It is common for many companies, particularly during the start-up phase, to choose to use equity as currency. They sell small (and large) allotments of shares to friends, family and investors as well as sometimes offer shares to essential service providers in return for the help they need in advancing the business.

However, problems can arise when such offers are made without consulting a lawyer. These problems are often a result of imprecise language along the lines of: “We are prepared to give you 5% of the company in return for developing the App we need . . . ” because the outcome of what 5% represents isn’t properly understood or expressed.

Before we look at this issue it is important to note that whenever a company offers shares or stock options to any person, a lawyer should be consulted to ensure the offering complies with applicable securities legislation, which generally restricts such distributions unless it is completed pursuant to a prospectus or an exemption. To simplify the discussion below, we will assume all distributions discussed are made pursuant to such exemptions.

Cap Tables

As a business owner planning to raise capital or use equity to compensate key service providers, such as your accountant or developer, it’s important to know your way around a share capital table — or ‘cap table’ as it is more commonly called. A cap table is a spreadsheet that tracks shareholdings in terms of number of shares held and the resulting ownership percentage. It is used to record and plan a company’s existing and anticipated share structure and ownership as it grows. It helps to analyze the possible consequences of your plans so that you can avoid costly mistakes.

The table below represents a simple, sample cap table for a company with four initial shareholders (founders), each having a 25% ownership position. For simplicity, assume that this company has only one class of common shares. From this starting point, the cap table can be expanded by adding columns to include share issuances and different classes of shares and rows to include new shareholders.

The table represents a simple, sample cap table for a company with four initial shareholders each having a 25% ownership position.

Dilution

Every time a company issues new shares, its pre-existing shareholders are diluted by the new shares and end up holding a smaller percentage of what is hopefully a larger pie. For example, if the sample company in the table above issues 300,000 class A preferred shares to an investor in return for an investment of $200,000, each founder is ‘diluted.’ Now, instead of each holding 250,000 out of 1,000,000 shares, each one now owns 250,000 shares out of 1,300,000 shares. This reduces each shareholder’s ownership from 25% to 19.2%.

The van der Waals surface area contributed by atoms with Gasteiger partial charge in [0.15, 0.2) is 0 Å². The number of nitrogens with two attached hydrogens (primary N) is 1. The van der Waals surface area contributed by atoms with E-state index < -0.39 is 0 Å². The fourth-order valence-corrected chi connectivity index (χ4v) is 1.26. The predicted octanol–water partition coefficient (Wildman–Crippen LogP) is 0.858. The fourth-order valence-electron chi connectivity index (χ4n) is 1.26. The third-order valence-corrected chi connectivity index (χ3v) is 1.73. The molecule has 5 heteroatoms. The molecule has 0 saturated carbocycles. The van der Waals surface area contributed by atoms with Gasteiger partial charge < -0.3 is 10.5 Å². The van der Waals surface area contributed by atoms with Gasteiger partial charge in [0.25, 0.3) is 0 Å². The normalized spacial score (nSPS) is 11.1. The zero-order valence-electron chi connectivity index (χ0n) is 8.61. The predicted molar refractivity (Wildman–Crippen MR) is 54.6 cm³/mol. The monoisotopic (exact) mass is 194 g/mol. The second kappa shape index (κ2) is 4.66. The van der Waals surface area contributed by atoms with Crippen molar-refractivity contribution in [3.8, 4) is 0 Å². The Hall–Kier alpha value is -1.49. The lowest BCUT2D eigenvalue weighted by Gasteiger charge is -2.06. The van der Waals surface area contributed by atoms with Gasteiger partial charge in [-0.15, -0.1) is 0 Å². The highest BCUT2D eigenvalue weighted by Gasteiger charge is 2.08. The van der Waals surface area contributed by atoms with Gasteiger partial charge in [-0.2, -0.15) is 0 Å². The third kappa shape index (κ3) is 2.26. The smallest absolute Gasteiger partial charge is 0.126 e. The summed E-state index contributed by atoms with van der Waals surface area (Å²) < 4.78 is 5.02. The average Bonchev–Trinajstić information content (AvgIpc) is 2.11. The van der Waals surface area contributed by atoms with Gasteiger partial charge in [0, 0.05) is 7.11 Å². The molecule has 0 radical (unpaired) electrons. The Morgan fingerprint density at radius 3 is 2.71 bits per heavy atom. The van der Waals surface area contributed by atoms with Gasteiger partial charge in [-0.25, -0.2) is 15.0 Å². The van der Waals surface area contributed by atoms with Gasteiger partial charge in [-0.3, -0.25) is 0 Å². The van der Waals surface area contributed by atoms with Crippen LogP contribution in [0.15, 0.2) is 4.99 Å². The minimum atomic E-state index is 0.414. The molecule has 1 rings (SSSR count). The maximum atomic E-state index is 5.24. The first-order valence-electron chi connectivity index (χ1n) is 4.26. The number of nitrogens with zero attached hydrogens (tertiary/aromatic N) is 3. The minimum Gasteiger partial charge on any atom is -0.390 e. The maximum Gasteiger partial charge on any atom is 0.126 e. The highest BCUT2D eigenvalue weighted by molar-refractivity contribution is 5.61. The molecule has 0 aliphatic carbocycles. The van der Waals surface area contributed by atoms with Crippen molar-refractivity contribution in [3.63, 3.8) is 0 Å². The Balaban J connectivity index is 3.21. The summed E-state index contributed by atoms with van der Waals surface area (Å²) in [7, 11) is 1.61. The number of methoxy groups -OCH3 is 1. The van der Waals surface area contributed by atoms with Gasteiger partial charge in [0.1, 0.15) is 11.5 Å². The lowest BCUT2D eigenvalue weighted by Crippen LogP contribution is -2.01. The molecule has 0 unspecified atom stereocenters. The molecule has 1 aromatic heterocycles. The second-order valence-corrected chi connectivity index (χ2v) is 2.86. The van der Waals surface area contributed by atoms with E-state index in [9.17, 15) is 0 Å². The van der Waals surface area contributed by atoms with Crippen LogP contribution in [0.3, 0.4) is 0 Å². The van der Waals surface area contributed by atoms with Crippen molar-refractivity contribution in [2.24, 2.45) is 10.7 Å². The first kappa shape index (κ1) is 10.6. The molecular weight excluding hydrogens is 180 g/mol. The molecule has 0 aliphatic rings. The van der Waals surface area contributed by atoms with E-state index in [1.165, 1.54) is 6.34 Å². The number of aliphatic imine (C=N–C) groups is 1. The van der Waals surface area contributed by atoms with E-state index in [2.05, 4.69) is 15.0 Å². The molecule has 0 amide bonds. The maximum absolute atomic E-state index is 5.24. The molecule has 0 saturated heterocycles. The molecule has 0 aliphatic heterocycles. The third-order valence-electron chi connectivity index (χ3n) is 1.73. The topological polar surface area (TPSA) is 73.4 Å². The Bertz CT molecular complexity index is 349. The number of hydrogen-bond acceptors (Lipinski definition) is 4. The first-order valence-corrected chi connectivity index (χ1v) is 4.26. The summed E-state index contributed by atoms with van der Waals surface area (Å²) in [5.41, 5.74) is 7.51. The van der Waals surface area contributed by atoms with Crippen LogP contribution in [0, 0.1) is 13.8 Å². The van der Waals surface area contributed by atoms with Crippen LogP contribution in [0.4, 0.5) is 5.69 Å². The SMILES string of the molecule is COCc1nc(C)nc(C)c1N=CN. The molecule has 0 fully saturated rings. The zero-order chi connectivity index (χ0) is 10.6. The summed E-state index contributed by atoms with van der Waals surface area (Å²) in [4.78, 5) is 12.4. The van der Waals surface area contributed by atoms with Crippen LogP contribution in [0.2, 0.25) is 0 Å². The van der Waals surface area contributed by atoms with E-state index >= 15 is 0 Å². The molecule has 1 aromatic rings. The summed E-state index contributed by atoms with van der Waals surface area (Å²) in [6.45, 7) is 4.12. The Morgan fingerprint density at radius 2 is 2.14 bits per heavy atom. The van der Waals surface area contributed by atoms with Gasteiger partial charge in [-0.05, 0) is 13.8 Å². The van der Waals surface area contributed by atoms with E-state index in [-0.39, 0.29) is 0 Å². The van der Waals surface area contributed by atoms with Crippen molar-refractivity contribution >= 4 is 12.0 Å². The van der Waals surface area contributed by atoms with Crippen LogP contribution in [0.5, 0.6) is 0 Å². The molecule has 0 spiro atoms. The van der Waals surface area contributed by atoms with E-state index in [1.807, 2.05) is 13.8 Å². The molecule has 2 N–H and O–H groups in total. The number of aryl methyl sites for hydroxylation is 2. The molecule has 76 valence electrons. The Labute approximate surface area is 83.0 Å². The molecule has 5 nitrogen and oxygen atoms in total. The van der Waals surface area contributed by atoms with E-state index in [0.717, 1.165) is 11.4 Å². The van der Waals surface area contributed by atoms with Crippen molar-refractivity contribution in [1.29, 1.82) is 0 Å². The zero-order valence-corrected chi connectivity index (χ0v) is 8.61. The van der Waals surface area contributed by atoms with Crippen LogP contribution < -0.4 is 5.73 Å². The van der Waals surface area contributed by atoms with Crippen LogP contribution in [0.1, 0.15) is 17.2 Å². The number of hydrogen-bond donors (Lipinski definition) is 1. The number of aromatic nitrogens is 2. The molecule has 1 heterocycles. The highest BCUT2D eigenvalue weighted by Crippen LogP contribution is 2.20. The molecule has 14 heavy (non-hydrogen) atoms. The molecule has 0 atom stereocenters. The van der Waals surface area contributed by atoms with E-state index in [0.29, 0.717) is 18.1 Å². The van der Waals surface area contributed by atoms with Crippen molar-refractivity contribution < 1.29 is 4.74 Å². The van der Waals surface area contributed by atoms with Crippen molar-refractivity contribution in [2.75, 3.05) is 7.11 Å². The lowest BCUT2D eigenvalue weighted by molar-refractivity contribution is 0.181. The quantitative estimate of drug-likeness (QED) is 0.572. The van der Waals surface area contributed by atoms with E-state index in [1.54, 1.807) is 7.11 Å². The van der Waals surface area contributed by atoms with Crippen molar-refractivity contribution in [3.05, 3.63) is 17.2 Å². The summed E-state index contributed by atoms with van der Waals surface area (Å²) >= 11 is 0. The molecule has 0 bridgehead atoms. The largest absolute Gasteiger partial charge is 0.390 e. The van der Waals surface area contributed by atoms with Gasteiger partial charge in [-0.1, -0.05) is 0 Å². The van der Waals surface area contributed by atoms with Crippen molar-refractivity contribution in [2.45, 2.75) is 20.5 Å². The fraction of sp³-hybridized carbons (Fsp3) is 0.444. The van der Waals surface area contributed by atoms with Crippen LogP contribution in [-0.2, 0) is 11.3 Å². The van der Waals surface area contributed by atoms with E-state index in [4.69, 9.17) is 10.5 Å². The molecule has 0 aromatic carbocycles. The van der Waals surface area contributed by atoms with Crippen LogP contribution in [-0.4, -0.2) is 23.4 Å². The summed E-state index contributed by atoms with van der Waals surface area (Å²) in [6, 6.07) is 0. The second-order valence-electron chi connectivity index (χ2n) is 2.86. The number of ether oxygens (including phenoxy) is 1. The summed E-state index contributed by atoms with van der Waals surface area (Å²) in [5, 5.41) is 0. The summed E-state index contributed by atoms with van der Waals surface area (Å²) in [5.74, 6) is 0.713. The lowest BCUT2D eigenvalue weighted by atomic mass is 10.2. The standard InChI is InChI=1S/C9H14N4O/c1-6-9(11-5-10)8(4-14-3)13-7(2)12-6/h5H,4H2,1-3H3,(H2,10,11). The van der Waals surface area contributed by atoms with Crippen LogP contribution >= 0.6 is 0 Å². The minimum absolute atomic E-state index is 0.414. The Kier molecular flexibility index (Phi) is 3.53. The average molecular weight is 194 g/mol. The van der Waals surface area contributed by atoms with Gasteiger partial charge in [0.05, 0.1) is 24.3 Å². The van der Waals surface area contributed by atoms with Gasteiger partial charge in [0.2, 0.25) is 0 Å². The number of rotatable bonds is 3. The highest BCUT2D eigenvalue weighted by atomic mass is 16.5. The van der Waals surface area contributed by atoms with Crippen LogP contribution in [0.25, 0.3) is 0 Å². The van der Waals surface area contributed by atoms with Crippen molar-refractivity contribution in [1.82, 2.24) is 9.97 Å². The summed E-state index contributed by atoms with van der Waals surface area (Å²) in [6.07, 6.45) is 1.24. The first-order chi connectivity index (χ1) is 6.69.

Using a cap table helps founders see the company’s shares as a constantly increasing pool rather than a static one, which is a common mistake. Founders who think in static terms may see 300,000 shares as representing a 30% interest in the company, because 30% of 1,000,000 equals 300,000. However, once the new shares are issued and the pool of shares increases, the investor actually ends up owning 23.1% of the company.

Once the new shares are issued and the pool of shares increases, the investor actually ends up owning 23.1% of the company.

In investment terms, this is known as framing the offer in ‘pre-money’ terms because the share position is based on the issued share capital before the new shares are purchased. By contrast, most sophisticated investors think in terms of a constantly increasing pool of shares and draft offers in ‘post-money’ terms. A post-money position means the ownership interest is calculated including both the issued share capital and the additional shares to be issued to the investor.

The difference in these two perspectives can become a problem when someone is offered a percentage of the company (i.e. “We are prepared to give you 30% of the company for $200,000”) rather than a fixed number of shares. In the example above, the investor was offered 300,000 shares for its investment; by preparing a cap table, the investor would see that this would result in a 23.1% ownership of the company. However, if the founders offer the investor 30% of the company without specifying whether it is pre-money or post-money — the founders may believe they are offering 300,000 common shares, and the investor may be expecting 429,000 shares or 30% ownership post-money.

the founders may believe they are offering 300,000 common shares, and the investor may be expecting 429,000 shares or 30% ownership post-money

In a best-case scenario, this error simply causes confusion. In a worst-case scenario, it can result in a breakdown in the relationship, with one or the other accepting an unsatisfactory deal, or loss of the investment. Retaining a lawyer to clearly define a cap table is the most effective way to map out your share strategy.